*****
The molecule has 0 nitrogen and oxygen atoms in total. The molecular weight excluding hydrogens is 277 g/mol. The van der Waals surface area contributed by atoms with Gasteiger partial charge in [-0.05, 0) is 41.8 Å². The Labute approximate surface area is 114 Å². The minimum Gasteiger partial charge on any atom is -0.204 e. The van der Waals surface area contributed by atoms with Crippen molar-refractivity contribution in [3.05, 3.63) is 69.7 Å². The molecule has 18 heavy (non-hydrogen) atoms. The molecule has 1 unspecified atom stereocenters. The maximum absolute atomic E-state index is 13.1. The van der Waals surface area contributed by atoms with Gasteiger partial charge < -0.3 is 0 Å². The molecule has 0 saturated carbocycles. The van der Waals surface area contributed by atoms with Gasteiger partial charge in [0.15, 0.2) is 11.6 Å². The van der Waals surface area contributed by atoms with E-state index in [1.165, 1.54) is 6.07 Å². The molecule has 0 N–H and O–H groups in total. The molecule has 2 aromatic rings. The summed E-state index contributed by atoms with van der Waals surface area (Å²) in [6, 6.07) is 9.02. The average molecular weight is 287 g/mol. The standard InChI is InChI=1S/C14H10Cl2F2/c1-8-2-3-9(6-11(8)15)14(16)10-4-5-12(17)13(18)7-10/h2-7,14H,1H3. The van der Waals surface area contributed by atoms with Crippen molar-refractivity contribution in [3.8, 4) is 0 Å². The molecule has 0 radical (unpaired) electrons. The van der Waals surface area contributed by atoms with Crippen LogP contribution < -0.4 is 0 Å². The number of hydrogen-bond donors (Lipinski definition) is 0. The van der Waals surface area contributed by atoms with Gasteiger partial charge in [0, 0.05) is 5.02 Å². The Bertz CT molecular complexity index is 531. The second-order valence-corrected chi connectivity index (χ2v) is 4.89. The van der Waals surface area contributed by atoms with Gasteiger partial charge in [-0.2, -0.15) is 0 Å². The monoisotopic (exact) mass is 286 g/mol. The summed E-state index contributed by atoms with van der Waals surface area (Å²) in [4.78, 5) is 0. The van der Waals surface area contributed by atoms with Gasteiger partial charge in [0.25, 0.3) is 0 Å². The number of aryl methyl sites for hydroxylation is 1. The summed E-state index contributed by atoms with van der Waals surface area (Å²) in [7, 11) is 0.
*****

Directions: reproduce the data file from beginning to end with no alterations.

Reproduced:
The molecule has 0 nitrogen and oxygen atoms in total. The molecular weight excluding hydrogens is 277 g/mol. The van der Waals surface area contributed by atoms with Gasteiger partial charge in [-0.05, 0) is 41.8 Å². The Labute approximate surface area is 114 Å². The minimum Gasteiger partial charge on any atom is -0.204 e. The van der Waals surface area contributed by atoms with Crippen molar-refractivity contribution in [3.05, 3.63) is 69.7 Å². The molecule has 18 heavy (non-hydrogen) atoms. The molecule has 1 unspecified atom stereocenters. The maximum absolute atomic E-state index is 13.1. The van der Waals surface area contributed by atoms with Gasteiger partial charge < -0.3 is 0 Å². The molecule has 0 saturated carbocycles. The van der Waals surface area contributed by atoms with Gasteiger partial charge in [0.15, 0.2) is 11.6 Å². The van der Waals surface area contributed by atoms with E-state index in [1.165, 1.54) is 6.07 Å². The molecule has 0 N–H and O–H groups in total. The molecule has 2 aromatic rings. The summed E-state index contributed by atoms with van der Waals surface area (Å²) in [6, 6.07) is 9.02. The average molecular weight is 287 g/mol. The standard InChI is InChI=1S/C14H10Cl2F2/c1-8-2-3-9(6-11(8)15)14(16)10-4-5-12(17)13(18)7-10/h2-7,14H,1H3. The van der Waals surface area contributed by atoms with Crippen molar-refractivity contribution in [3.8, 4) is 0 Å². The molecule has 0 radical (unpaired) electrons. The van der Waals surface area contributed by atoms with Crippen LogP contribution < -0.4 is 0 Å². The number of hydrogen-bond donors (Lipinski definition) is 0. The van der Waals surface area contributed by atoms with Gasteiger partial charge in [0, 0.05) is 5.02 Å². The Bertz CT molecular complexity index is 531. The second-order valence-corrected chi connectivity index (χ2v) is 4.89. The van der Waals surface area contributed by atoms with Gasteiger partial charge in [-0.2, -0.15) is 0 Å². The monoisotopic (exact) mass is 286 g/mol. The summed E-state index contributed by atoms with van der Waals surface area (Å²) in [4.78, 5) is 0. The van der Waals surface area contributed by atoms with Gasteiger partial charge in [0.25, 0.3) is 0 Å². The number of aryl methyl sites for hydroxylation is 1. The summed E-state index contributed by atoms with van der Waals surface area (Å²) in [7, 11) is 0.